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A Family Apart
ISBN: 9780440226765
Author: Nixon, Joan Lowery
Publisher: Laurel Leaf
Published: November 1988
Retail: $6.99    OUR PRICE: $2.99
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Binding Type: Library Binding
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Annotation: The Orphan Train saga begins in 1856 in New York City where Mrs. Kelly, a young widow, realizes that she cannot give her six children the life they deserve. Mrs. Kelly makes the ultimate sacrifice of love and sends them west on the orphan train to fred better lives with new families. The children, especially thirteen-year-old Frances Mary, feel an overwhelming sense of betrayal and abandonment.

Their arrival in St. Joseph, Missouri, separates the children not only from their mother, but from each other as well. One by one they are adopted by western families -- some looking for children to love, others only seeking cheap labor. Frances has promised Ma that she will look after Petey, her youngest brother, no matter what. When she masquerades as a boy, "Frankie's" adventures eventually involve her in the activities of the Underground Railroad. Will honoring Ma's request help Frances understand that splitting up the family was really her mother's act of love?

Additional Information
Library of Congress Subjects:
Foster home care; Fiction.
Brothers and sisters; Fiction.
Dewey: [Fic]
LCCN: bl2006026493
Lexile Measure: 820
Academic/Grade Level: Grade 7-9, Age 12-14
Series: Orphan Train Adventures
Book type: Juvenile Fiction
Target Grade: 7-9
Grade level: 7-9
Physical Information: 0.50" H x 50.00" L x 4.10" W
Bargain Category: Action & Adventure, High School, Historical Fiction, Middle School, Social Issues
Grade level(s): 6th, 7th, 8th, 9th
 
Descriptions, Reviews, Etc.
Publisher Description:
The Orphan Train saga begins in 1856 in New York City where Mrs. Kelly, a young widow, realizes that she cannot give her six children the life they deserve. Mrs. Kelly makes the ultimate sacrifice of love and sends them west on the orphan train to fred better lives with new families. The children, especially thirteen-year-old Frances Mary, feel an overwhelming sense of betrayal and abandonment.

Their arrival in St. Joseph, Missouri, separates the children not only from their mother, but from each other as well. One by one they are adopted by western families -- some looking for children to love, others only seeking cheap labor. Frances has promised Ma that she will look after Petey, her youngest brother, no matter what. When she masquerades as a boy, "Frankie's" adventures eventually involve her in the activities of the Underground Railroad. Will honoring Ma's request help Frances understand that splitting up the family was really her mother's act of love?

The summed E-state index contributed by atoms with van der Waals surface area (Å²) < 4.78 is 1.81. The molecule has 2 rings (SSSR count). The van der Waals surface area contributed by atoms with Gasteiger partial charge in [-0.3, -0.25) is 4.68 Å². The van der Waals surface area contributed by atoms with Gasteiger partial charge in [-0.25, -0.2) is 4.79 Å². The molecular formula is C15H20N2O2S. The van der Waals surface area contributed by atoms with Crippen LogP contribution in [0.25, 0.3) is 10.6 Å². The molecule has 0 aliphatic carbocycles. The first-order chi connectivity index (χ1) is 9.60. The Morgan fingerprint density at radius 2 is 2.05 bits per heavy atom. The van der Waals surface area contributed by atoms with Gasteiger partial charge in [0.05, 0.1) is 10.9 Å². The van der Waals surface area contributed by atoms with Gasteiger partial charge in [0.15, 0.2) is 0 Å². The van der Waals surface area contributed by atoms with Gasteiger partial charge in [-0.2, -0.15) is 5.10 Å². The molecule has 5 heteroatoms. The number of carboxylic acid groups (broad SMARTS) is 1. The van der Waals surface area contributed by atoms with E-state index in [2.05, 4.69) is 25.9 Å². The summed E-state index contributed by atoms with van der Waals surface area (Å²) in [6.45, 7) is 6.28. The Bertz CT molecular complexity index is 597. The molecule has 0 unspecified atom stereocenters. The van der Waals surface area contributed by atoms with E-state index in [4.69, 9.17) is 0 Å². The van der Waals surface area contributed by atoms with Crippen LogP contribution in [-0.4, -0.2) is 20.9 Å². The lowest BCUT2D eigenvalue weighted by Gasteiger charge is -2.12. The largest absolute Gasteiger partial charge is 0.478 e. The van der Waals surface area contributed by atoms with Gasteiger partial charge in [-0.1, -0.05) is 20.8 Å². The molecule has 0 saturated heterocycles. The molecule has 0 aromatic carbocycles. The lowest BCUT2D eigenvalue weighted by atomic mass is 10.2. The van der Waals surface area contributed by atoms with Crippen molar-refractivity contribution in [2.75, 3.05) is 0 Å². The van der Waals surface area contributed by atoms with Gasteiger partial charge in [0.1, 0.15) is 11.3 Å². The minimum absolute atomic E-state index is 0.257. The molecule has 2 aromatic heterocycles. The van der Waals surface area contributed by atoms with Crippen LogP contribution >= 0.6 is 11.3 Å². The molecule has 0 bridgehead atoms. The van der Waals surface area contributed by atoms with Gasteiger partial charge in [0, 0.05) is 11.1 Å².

Contributor Bio(s): Joan Lowery Nixon was the author of more than 130 books for young readers and was the only four-time winner of the Edgar Allan Poe Best Young Adult Mystery Award. She received the award for The Kidnapping of Christina LattimoreThe SéanceThe Name of the Game Was Murder, and The Other Side of the Dark, which also won the California Young Reader Medal. Her historical fiction included the award-winning series The Orphan Train Adventures, Orphan Train Children, and Colonial Williamsburg: Young Americans.


From the Hardcover edition.
Reviewed by Publishers Weekly Reviews (PW Reviews 1987 October #2)
This first book of the Orphan Train Quartet tells the story of Frances Mary, 13, eldest of the six Kelly children. Life in New York's grim 19th century slums consists of hardship for the poor but honest Kelly clan. When widowed Mrs. Kelly feels that she is no longer capable of providing for her children, she sends them west on the Orphan Train, to be adopted by farm families. Frances masquerades as a boy in order to be adopted with Petey, the brother she promised her mother she would protect. The practical difficulties Frances faces in maintaining this disguise are handled in an amusing and thoughtful manner. Since Frances and Petey are adopted by a couple with strong abolitionist sympathies, it should come as no surprise that Frances, just days after her arrival on the farm, finds herself helping two runaway slaves on the Underground Railroad. Though the plot is predictable and sometimes overly sentimental, and the Kelly family lapses into stilted Irish syntax, the rapid succession of high-spirited adventures make for lively reading. Ages 10-up. (October) Copyright 1987 Cahners Business Information.
Reviewed by School Library Journal Reviews (SLJ Reviews 1987 November)
Gr 5-8 First of a projected quartet of orphan stories, each about a member of the same family of children transported by orphan train from New York to St. Joseph, Missouri, and surrounding areas. A kind of period piece, circa 1860, A Family Apart has a distinct Horatio Alger tone. Well constructed incidents, including the widowed mother giving up her children so they can be sent west to find a better life, a grass fire set by sparks from the train, and a holdup of the train contribute to fast action and considerable suspenseparticularly about the oldest girl, Frances, who disguises herself as a boy so she can better help her brothers and sisters. An Orphan for Nebraska (Atheneum, 1979) by Charlene Joy Talbot is a similar orphan train story, but about one boy. Patricia Beatty's That's One Ornery Orphan (Morrow, 1980) is more humorous but less of a saga. What happened to orphans and street children of the last century may well appeal to many of today's children who hear so much about street children and abducted and deserted kids. George Gleason, Department of English, Southwest Missouri State University, Springfield Copyright 1987 Cahners Business Information.